Question about thread initialization

David Holmes david.holmes at
Fri Oct 12 23:42:13 UTC 2018

Hi Thomas,

On 13/10/2018 3:56 AM, Thomas Stüfe wrote:
> Hi  David,
> thank you for your brain cycles.
> On Fri, Oct 12, 2018 at 12:39 PM David Holmes <david.holmes at> wrote:
>> Hi Thomas,
>> On 12/10/2018 6:18 PM, Thomas Stüfe wrote:
>>> Hi all,
>>> a small question.
>>> JVM_StartThread calls new JavaThread()
>>>     JavaThread::JavaThread() calls os::create_thread()
>>>       os::create_thread() starts the new thread and waits for the
>>> handshake, then returns
>>> Back in JVM_StartThread, we call JavaThread::prepare(), which adds the
>>> new thread to the Threads list. By that time, the new thread is
>>> already running, but how far it has gotten is unknown.
>> Right - though the new thread can't enter run() until after it has been
>> prepared and "started". There are two parts to the handshake:
>>       Parent thread             New Thread
>>      start new Thread
>>      wait for new thread
>>                                signal parent
>>                                wait for parent
>>      prepare new thread
>>      "start" new thread
>>      signal new thread
>>                                 run()
> Ah, I see. The new thread is taken off the leash only at the end of
> JVM_StartThread(), when Thread::start() is called and the final part
> of the handshake is completed.
>>> The new thread's stack dimensions are set from within Thread::run()
>>> (for some reason, every child class does this on its own?) by calling
>>> Thread::record_stack_base_and_size(). So, after the handshake with its
>>> parent thread. Why?
>> Good question. Undoubtedly historical. :)
>>> This means we have a little race: in the Threads list there may be
>>> threads which have been just created and Thread::run() did not yet get
>>> around to set the stack size. In tests I stumbled over this, very
>>> rarely, when iterating Threads to check the stack sizes.
>> Hmmm. Threads that are still _thread_new should really be invisible
>> until more fully initialized. How exactly were you iterating the
>> threads? This might be an oversight in the related APIs.
> This was because of a little unrelated test I wrote to accumulate the
> combined thread stack sizes. They did not add up and I was confused.
> I am now less confused:
> In  JVM_StartThread():
> {
>    grab thread list lock
>    new JavaThread()
>       - calls pthread_create, new thread starts and waits for
> handshake. stack base, size still NULL,0.
>    JavaThread::prepare()
>       - thread gets added to Threads list
> a } // relinquish threads lock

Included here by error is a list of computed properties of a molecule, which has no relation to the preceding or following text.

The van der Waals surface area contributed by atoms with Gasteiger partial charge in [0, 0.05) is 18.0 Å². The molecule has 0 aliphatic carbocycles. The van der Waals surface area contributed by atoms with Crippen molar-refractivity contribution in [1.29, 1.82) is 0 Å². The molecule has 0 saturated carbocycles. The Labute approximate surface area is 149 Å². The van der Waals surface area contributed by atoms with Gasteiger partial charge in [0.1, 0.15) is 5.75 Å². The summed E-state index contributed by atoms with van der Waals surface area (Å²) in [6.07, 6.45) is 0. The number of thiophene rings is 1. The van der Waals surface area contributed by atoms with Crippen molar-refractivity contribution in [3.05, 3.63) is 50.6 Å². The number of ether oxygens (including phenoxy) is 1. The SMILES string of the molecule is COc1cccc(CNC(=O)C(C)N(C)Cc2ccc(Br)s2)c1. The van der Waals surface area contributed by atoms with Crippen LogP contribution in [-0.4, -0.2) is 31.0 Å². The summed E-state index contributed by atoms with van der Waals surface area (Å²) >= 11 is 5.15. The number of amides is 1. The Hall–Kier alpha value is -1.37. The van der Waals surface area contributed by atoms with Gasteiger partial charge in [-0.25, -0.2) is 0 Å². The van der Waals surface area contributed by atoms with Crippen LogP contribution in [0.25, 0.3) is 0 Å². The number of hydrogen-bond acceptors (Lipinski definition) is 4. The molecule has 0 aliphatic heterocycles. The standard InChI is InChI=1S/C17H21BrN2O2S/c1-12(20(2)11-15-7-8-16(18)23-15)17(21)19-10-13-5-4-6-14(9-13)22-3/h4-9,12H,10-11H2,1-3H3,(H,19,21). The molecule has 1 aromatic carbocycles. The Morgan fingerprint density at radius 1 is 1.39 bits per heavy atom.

> ...
> ...
> Threads::start()
>    - signal new thread to run
> b  - new thread completes handshake, calls Thread::run(), and all
> implementations pretty much immediately set the stackbase/size.
> Between (a) and (b) another thread could grab the Threads lock,
> iterate the threads and would see the new thread with uninitialized
> base/size.
> To prove this I did a little test right there, in JVM_StartThread, after (a):
> +  {
> +    MutexLocker mu(Threads_lock);
> +    MyThreadClosure tc;
> +    Threads::threads_do(&tc);
> +  }
> the thread closure just prints the stack dimensions of the thrad. Sure
> enough, the new thread still has NULL/0 for stack base/size. In fact,
> Thread::stack_base() asserts because of this.
> So, could not another thread happen to do the same in this little time interval?

There _should_ be some rules about how thread closures gather their 
target threads based on the thread state. Part of that should (now that 
I think about it) filter out threads that are still "new" - but whether 
they do or not is a different matter. This may well just be an oversight.

>>> Is there any reason why we could not just call
>>> record_stack_base_and_size() before calling Thread::run(), right at
>>> the start of the native entry function (thread_native_entry in the
>>> case of Linux)?
>> Have you tried it? :)
>> I can't immediately see why this can't happen in the
>> thread_native_entry. It's possible there was once a dependency with
>> something in thread preparation etc, but that's just speculation on my part.
> Funny, I wanted to test it and then it occurred to me that we do this
> all along already on AIX: At the entrace of thread_native_entry I set
> stack base and size (that was even my own code from the initial AIX
> port). Unfortunately I have lost the history for that change and do
> not know anymore why I did this.
> Since we never had problems on AIX I guess this is okay for other
> platforms too - as long os::current_stack_base() /
> current_stack_size() have no side effects and do not rely on anything
> but OS functionality.

Okay so are you going to propose making such a change?


> Cheers, Thomas
>>> Am I missing something here?
>> I guess we will find out :)
>> Cheers,
>> David
>>> Thanks,
>>> Thomas

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